I attended the Limerick School of Art and Design in Ireland where I completed my Bachelor of Arts. Throughout Art College, photography remained a true constant. I would borrow camera equipment most weekends and take it home to capture photos of everything and anything. That was back in the days of film, so I had 24 chances of taking a good photo. I would head to the dark room and process the photos. The entire method of having a white blank canvas where the image slowly comes into view was almost magical. Once the photo was processed, then it was a moment captured in time.
This is what excited me and still does today. Capturing a moment in time that can live forever. When I moved to America, I continued to take photos. California contains an abundance of creative minds and diversity. I have been fortunate to work with a lot of amazing and talented people, from actors, actresses, models, dancers, make-up artists and hair stylists. My interest still lies in capturing a moment in time. The day, the light, the make-up, style, hair, and environment all lead to a unique moment that can only be created once.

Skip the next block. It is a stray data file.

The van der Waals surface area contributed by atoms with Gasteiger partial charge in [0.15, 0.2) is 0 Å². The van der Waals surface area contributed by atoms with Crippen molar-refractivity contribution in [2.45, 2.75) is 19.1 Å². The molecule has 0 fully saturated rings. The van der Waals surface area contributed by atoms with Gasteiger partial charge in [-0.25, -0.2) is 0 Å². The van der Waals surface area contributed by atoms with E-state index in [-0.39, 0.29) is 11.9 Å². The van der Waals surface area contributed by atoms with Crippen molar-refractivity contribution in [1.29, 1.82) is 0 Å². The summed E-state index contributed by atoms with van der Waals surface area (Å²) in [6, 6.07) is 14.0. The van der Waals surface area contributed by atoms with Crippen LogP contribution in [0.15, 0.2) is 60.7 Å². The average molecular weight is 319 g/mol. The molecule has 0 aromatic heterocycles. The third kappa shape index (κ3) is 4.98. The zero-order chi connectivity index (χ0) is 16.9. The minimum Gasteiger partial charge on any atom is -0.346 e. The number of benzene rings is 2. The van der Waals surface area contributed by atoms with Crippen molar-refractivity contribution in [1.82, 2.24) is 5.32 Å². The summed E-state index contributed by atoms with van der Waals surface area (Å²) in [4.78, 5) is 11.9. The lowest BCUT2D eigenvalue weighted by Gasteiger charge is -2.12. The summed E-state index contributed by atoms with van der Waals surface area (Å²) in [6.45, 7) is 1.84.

Photography for me has been a smooth and natural transition of my creativity. It’s something I love and am passionate about. I like to pride myself on professionalism and I am always respectful of people’s time and commitment.
Michael Lynch Photography is a way for me to express and showcase my creativity. Wherever I go I find beauty. Whether it is insects, animals, humans, landscape or architecture. There is uniqueness in each and every one. My photos can be characterized as clean and rich in color. I try to place emphasis on the subject matter by minimizing outside or external factors. I prefer to make as little edits to a photo as possible and use Photoshop sparingly. I always have fun in my shoots and for portraits, I try to capture each person's personality.
Attention to detail is the most important aspect to my work. It has taken me time and practice to truly appreciate that. I would rather spend a long time working on the composition and details of one image, rather than trying to churn out as many images as possible.